Needing reinforcements after Friday's two-games-in-one, the Orioles recalled left-handers Zach Britton and Mike Belfiore on Saturday. Both pitchers are on the club's 40-man roster and were at the organization's minor league complex in nearby Sarasota waiting for a chance to return.
"We were the only ones who got normal sleep," joked Belfiore, who learned of his call-up at 3 a.m., shortly after Friday's game ended. "I kind of updated myself on the game, but I was still sleeping a little bit. But yeah, 3 a.m. they gave me a call."
The 24-year-old Belfiore, who was 2-1 with a 3.18 ERA in 27 games for Triple-A Norfolk, has been called up twice before, but has yet to make his major league debut. He warmed in the bullpen Saturday but didn't pitch.
Britton, 25, made seven starts for the Orioles this season, going 2-3 with a 5.45 ERA. He was 6-5 with a 4.27 ERA with the Tides.
Showalter said the club was already planning to recall Britton before Friday night's game went into extra innings. It was possible that if Saturday's scheduled starter, Miguel Gonzalez, was needed Friday, Britton could have started Saturday.
Gonzalez left his previous start due to a groin strain and Showalter said Britton and Belfiore were also needed insurance in case Gonzalez re-aggravated the injury early in the game.
"I don't care how many sprints, stretches, side work he's done," Showalter said. "There's a different intensity in a game. You can't imitate getting off the mound and getting a ground ball. We've tried everything, so you better cover yourself."
No Wada for Orioles
The Orioles also could have added left-hander Tsuyoshi Wada, who has not thrown a major league pitch since being signed to a two-year, $8.14 million deal in January 2012, but the club decided to keep him in Sarasota.
Wada, 32, missed all of last season with an elbow ligament tear that required surgery. The pitcher rehabbed this year in Sarasota and at Norfolk, where he was 5-6 with a 4.03 ERA in 19 starts.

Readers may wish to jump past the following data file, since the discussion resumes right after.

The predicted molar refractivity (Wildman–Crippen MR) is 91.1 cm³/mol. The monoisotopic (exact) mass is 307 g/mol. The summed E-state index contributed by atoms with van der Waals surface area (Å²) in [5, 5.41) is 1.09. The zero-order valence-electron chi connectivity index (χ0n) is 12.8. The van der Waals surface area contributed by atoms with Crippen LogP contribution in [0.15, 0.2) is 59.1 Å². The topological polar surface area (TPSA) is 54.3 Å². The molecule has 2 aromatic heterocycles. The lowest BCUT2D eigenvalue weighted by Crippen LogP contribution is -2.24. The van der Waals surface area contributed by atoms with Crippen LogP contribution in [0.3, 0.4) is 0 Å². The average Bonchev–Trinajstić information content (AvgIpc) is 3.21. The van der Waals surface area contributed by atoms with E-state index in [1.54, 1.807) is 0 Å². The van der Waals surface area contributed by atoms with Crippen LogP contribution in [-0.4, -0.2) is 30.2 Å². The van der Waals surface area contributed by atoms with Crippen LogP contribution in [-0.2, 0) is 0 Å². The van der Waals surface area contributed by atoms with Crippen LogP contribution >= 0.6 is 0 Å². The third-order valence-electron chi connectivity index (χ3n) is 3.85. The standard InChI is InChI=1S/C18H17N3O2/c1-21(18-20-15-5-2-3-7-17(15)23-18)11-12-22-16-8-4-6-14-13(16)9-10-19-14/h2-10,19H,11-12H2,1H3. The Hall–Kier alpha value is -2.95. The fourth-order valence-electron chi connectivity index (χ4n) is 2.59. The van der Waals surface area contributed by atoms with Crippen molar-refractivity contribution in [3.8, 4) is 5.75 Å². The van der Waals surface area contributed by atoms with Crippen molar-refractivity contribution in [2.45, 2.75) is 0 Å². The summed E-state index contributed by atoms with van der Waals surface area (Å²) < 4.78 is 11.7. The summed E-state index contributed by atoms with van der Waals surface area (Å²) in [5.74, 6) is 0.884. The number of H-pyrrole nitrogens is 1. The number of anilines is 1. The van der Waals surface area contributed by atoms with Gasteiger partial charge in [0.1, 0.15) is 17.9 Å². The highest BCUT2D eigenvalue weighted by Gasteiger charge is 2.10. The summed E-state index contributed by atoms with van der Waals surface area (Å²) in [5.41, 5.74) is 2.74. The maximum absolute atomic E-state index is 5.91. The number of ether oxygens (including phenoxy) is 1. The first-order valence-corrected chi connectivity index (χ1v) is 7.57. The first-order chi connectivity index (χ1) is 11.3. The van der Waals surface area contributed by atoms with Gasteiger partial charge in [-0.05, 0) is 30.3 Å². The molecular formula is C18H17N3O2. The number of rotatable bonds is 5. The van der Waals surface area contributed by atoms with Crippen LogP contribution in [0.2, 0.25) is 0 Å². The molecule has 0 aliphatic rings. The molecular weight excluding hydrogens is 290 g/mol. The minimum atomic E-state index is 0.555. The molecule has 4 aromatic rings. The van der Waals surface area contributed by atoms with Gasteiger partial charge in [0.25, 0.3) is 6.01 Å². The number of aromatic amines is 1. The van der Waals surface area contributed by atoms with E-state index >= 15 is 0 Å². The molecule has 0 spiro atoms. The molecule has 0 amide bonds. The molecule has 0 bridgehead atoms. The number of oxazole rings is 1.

"He was an option," Showalter said. "We felt like these guys (Britton and Belfiore) have both been here this year and were a little more ready to cover us better."
The club has a $5 million option for Wada next year, but it appears that his Orioles career may have ended before it started.
Here are some of the eye-popping numbers from Friday's 5-4 loss to the Rays in 18 innings: The teams combined to use a major-league record 21 pitchers. … They combined for 593 pitches; 301 by the Rays. … There were 144 combined plate appearances. … The Rays had never played in a six-hour game or won one after 14 innings. Their longest game, innings-wise, had been 16, done twice. … It was the second-longest game this season, 12 minutes shorter than the Arizona at Philadelphia game on Aug. 24 that also lasted 18 innings. … The Orioles are 3-2-1 in games that last at least 18 innings in their history. Their last 18-inning game was Sept. 18, 2012. … The Orioles' previous longest game, time-wise, was six hours and 15 minutes on July 2, 2004 at Philadelphia. … The only big league game in Orioles' modern-day franchise history that was longer than Friday's, innings-wise, was a 7-5 victory over the Washington Senators at Memorial Stadium on June 4, 1967 that lasted 19 innings. Andy Etchebarren won the game with a two-run homer after twice failing to lay down a sacrifice bunt.